A leading alternative provision setting is being forced to close a specialist site due to a creaking high-needs funding system exacerbated by Covid. Others facing six-figure deficits are considering restructures.
The London East Alternative Provision (LEAP) will have to close the Tommy Flowers Vocational Centre in Whitechapel at the end of the year despite delivering career-oriented courses to excluded pupils there for more than 14 years.
The decision follows a drop in referrals to APs because of fewer exclusions during lockdown. A crisis in the sector is looming and some settings face deficits of hundreds of thousands of pounds, according to leaders.
‘This could end in a complete restructure’
Astrid Schon, headteacher at LEAP, which is graded “good” by Ofsted, said her setting was currently running a £300,000 deficit that will be significantly higher by 2024 if staff and maintenance costs are not reduced.
Staff are “completely devastated” that seven teachers and six teaching assistants are being made redundant and the provision ended, she said.
“We’re very disappointed […] It was a unique selling point for us and allowed us to create a curriculum and vocational provision that was entirely managed and quality controlled by us.”
LEAP will have to send its pupils to vocational courses elsewhere next year, and will also require agency staff if the pupil roll increases. Neither option is helpful for pupils who “struggle with change”, Schon said.
Meanwhile Aspire AP Academy in Buckinghamshire said its “funding was down” because pupil numbers have halved, while Caron Johnson, executive headteacher at The Rowans AP Academy in Medway, Kent, said she only has 55 pupils on the roll instead of about 70.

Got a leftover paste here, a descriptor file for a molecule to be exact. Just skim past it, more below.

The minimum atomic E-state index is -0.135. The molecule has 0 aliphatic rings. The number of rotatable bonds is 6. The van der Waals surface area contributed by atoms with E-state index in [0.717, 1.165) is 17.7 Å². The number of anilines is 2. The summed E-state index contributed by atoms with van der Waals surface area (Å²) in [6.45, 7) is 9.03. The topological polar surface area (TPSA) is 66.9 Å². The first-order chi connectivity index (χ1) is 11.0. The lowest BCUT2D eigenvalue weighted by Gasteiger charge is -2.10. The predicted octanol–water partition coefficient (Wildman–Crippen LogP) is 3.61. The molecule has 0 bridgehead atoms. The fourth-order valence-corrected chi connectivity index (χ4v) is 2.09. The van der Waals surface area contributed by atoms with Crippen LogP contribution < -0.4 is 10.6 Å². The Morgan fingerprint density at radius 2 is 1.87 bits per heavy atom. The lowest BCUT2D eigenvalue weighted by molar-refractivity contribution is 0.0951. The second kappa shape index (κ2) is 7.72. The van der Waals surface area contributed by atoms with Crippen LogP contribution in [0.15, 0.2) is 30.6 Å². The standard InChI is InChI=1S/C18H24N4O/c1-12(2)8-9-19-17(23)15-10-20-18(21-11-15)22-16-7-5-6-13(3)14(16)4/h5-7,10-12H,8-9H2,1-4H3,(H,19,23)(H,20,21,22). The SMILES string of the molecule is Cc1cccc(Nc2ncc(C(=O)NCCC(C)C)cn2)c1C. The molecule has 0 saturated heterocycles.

This means the school is running a £150,000 in-year deficit and has been unable to replace two members of staff.
An ongoing funding shortfall “could ultimately end up in a complete restructure of the school”, Johnson said. But she thinks this is avoidable as her local authority is “very supportively” paying for much more early intervention work.
Councils providing placement cash patchy
That support is patchy, however. AP leaders are also warning of a “postcode lottery” over top-up funding that affects their ability to ride out the drop in exclusions.
Councils usually commission AP placements at £10,000 each and then provide additional “top-up” funding for each pupil on the roll. While some pay it up front, most councils only hand over the cash when a pupil takes up the place.
For instance, LEAP is commissioned for 200 places at £2 million but this only makes up half of its funding, according to Schon. The remaining top-up funding has not all come through because of a 30 per cent drop in referrals.
Another leader at an AP academy in the West Midlands, who did not wish to be identified, said it was also struggling to get funds from its council.
Government guidance issued in April last year said that, even if high-needs placements had not been agreed yet, authorities should be “willing to fund on the basis of previous patterns of placements and commissioning”.
But the wording is too vague, according to the AP leader, who is “still waiting to see if our LA is going to honour the guidance”.
If it does not, the setting is facing a deficit of between £300,000 and £400,000 by September.
‘Let APs use furlough scheme’
Now AP leaders are proposing that top-up funding should come attached to commissioned placements and not pupil numbers. Some have called for an increase to the £10,000 base rate.
Mark Wood, chief finance officer at Wellspring Academy Trust, based in Barnsley, said his seven AP settings have been able to ride out the drop in referrals because they have agreements with North Yorkshire, Lincolnshire and North East Lincolnshire councils to pay top-up funding according to commissioned placements “regardless of children in seats”.
He said that they were “not subject to the impact of these fluctuations”, adding that the arrangement was “how it should be” throughout the sector.
Meanwhile Kiran Gill, chief executive of AP teacher training charity The Difference, said the government should “explore a furlough scheme” for the worst-affected AP schools to avoid a crisis of capacity when exclusions rise after lockdown.
Sarah Dove, president of PRUsAP, warned in Schools Week last week that some settings have seen a 40 per cent decline in referrals.
A DfE spokesperson said AP settings and local authorities were expected “to work closely together […] to help ensure that local capacity is maintained where places and expertise will be needed for the long term”. They added the high needs funding formula was being reviewed.